EXCLUSIVE: One in three shun ‘impossible’ maximum council tax rise
According to LGC research, far fewer municipalities than predicted plan to increase council tax by the new legal ceiling next year, as metropolitan areas warned they face an “impossible choice” between cutting services and raising taxes for those already under Residents under pressure stand.
The LGC Council Tax Tracker has so far received council tax proposals for 2023-24 from 48 councils. Of these, more than a third (37%) are not currently planning to implement their agency’s maximum allowable increase.
The number casts serious doubts on what the Treasury said at the time of the Chancellor’s autumn statement that 95% of councils were expected to make full use of the new limit.
A government spokesman told LGC that council tax rates are at the discretion of local authorities.
In his November 17 statement, Jeremy Hunt announced a new maximum council tax increase of 4.99% without a referendum. For 2023-24, municipalities can increase the municipality’s property tax by 2.99%, with a further 2% increase in the social welfare bid for top-level authorities being allowed.
Districts can increase their rate of council tax by 2.99% or £5 on a Band D bill if this is higher.
LGC’s research found that Mets were the least likely to plan the full 5% hike, as only three of the 10 sampled companies are currently willing to do so. They are City of Bradford MDC, Dudley MBC and Leeds City Council.
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In its current budget consultation, Walsall MBC proposes a 2.99% core council tax increase without increasing the welfare bid.
Walsall leader Mike Bird (Con) recently told the Express and Star: “We’re not raising it by 5 per cent because we don’t think that’s the right thing to do… Passing on another 2 per cent increase would have the Government doing its dirty work for them .”
Sunderland and Newcastle City Councils and North Tyneside MBC are each proposing an overall increase of 2.99% – including a 1% increase in the bid.
In an open letter to Mr Hunt, reported by Chronicle Live, Newcastle leader Nick Kemp (Lab) said: “I do not accept that this option continues to tax our residents, many of whom cannot afford it , will increase the money needed to fund the increased crisis services that this tax itself will create.”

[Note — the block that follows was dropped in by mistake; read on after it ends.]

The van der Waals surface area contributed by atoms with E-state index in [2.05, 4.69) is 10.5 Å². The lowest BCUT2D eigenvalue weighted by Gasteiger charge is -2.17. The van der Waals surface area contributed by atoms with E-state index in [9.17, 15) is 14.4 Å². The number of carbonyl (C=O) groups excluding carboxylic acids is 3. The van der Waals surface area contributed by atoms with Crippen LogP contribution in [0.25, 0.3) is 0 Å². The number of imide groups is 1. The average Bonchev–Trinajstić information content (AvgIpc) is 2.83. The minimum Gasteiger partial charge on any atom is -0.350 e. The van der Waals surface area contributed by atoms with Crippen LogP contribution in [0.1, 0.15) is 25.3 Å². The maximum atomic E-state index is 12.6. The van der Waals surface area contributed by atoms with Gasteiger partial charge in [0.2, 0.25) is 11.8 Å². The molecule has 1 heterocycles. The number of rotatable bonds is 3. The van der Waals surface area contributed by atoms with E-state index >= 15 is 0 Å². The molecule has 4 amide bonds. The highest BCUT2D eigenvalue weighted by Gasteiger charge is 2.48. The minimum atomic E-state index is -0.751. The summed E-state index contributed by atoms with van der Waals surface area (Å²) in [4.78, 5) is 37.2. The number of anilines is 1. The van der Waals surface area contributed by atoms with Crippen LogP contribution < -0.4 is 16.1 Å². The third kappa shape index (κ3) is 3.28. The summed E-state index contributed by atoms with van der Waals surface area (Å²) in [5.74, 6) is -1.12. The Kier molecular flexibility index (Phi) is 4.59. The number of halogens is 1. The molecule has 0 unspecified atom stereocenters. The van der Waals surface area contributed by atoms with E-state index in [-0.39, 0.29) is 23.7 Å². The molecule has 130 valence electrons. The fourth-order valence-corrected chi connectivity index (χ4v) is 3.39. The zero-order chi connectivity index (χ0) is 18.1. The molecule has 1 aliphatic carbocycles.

The same overall increase of 2.99% – in line with last year’s limits – is also currently planned at Manchester and Liverpool Boroughs.
But there is still time to change plans. While those amounts are proposed in Manchester’s current budget consultation, which began ahead of the autumn declaration, a council report this month noted that the new higher limits meant that “additional resources over and above the current ones could now be available [medium term financial plan] Adoption”.
Sir Stephen Houghton (Lab), Chair of the Special Interest Group of Municipal Authorities (Sigoma), said council leaders “face the impossible choice of raising and possibly cutting council taxes for disadvantaged families during a livelihood crisis on essential services at the forefront Front.”
“We shouldn’t be in a position where we have to make that choice,” Cllr Houghton said. “Council tax increases should not be used to fund council services, especially nursing services, because it is a regressive tax and the amount levied varies widely across the country, regardless of need.”
Surrey CC can charge twice as much per household for every percentage point increase in council tax compared to Hull or Manchester, according to analysis by Sigoma.
All Mets in England have elections in 2023.
Of the three counties in the sample, none currently plan to take advantage of the full 5% increase.
Staffordshire plans a 2.99% increase, including 1% for the welfare bid. Surrey plans to increase the core tax by 1.99% with no assumptions being made about the bid at this time.
Borough chair Tim Oliver (Con) said this month he had “no expectation at all” that the council tax would be raised by the full allowable amount, according to the Local Democracy Reporting Service.
In Norfolk, current planning is for a 2.99% increase, including 1% by regulation, although there are signs this could change. A report to the Council’s cabinet in October noted that the Section 151 official expected to recommend use of the maximum available increase wherever it was set.
Overall, 61% of the higher administrations and 65% of the districts in the sample plan to implement the maximum increase.
Boroughs planning the maximum increase include Conservative administrations in Charnwood BC and Wealden DC, and Labour-led councilors in Oxford and Cambridge.
Two districts – Mansfield BC and Basingstoke and Deane BC – plan to freeze council taxes next year.
The study is based on the councils’ budget proposals and medium-term financial plans.
When asked if the previous figure of 95% was still the expectation, the Treasury referred LGC to the Department of Leveling Up, Housing and Communities.
A DLUHC spokesman said that setting municipal tax rates is “at the discretion of municipalities” but that local authorities are expected to “exercise caution” including ensuring residents are not overcharged.
Hover over the highlighted municipalities to see their current council tax proposals.
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